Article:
Stzender Art, 1913
George Grosz (German)
Pen & ink on paper, 11″ x 8 3/4″
We have a room in our house that my wife uses to — well, I don’t know what she uses it for but it’s her room. So when it came time to put art on the walls I thought it might be nice to hang paintings of drowsing women. Most of them, as it turned out, are nude.
I swear I didn’t notice that when I selected them.
This particular drawing by George Grosz has always pleased me. I’m not sure why. It’s not a pretty drawing. The face is disturbing. But there is something about the posture that is true — as if the artist decided to render her at the end of a long posing session when she was about to get up and have a cigarette.
It is a pen and ink drawing and it doesn’t appear to have been traced in pencil. I like drawings done that way because you can see the skill (or lack of skill) as the artist roughs out an idea.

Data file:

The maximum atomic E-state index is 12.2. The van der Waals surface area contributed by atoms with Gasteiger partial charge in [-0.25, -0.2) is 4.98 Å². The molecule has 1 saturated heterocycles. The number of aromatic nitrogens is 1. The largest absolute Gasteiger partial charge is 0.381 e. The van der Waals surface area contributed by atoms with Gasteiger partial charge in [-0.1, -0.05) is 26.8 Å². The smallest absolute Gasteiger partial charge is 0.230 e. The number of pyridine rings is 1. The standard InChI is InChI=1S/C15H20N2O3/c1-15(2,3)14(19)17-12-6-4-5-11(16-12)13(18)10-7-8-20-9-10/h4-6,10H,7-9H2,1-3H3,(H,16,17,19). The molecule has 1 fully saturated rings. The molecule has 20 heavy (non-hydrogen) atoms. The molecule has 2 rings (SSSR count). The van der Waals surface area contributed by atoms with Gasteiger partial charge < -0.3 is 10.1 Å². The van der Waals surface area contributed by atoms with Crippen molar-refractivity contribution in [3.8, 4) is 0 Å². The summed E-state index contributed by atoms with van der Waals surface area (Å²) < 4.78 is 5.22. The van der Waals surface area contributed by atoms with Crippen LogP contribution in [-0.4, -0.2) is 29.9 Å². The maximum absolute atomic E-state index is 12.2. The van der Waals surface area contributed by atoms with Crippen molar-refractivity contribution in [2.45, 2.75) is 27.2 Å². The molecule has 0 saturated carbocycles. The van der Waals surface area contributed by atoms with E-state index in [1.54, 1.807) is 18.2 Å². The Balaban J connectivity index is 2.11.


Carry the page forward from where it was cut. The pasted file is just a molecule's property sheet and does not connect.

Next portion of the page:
A little bit about George Grosz and his style from Wikipedia:
In his drawings, usually in pen and ink which he sometimes developed further with watercolor, Grosz did much to create the image most have of Berlin and the Weimar Republic in the 1920s. Corpulent businessmen, wounded soldiers, prostitutes, sex crimes and orgies were his great subjects (for example, see Fit for Active Service). His draftsmanship was excellent although the works for which he is best known adopt a deliberately crude form of caricature. His oeuvre includes a few absurdist works, such as Remember Uncle August the Unhappy Inventor which has buttons sewn on it, and also includes a number of erotic artworks.
I bought it in 1992 for $2,000. It is worth about $8,000 today. Not a killing but a solid investment nonetheless.
When you can’t afford to buy a major work by a major artist you might be tempted to buy nothing at all. And there are art collectors that would advise you not to. But I have always believed that if you pick a piece that is in some way intriguing or revealing you will be safe. And perhaps more importantly, you will enjoy it.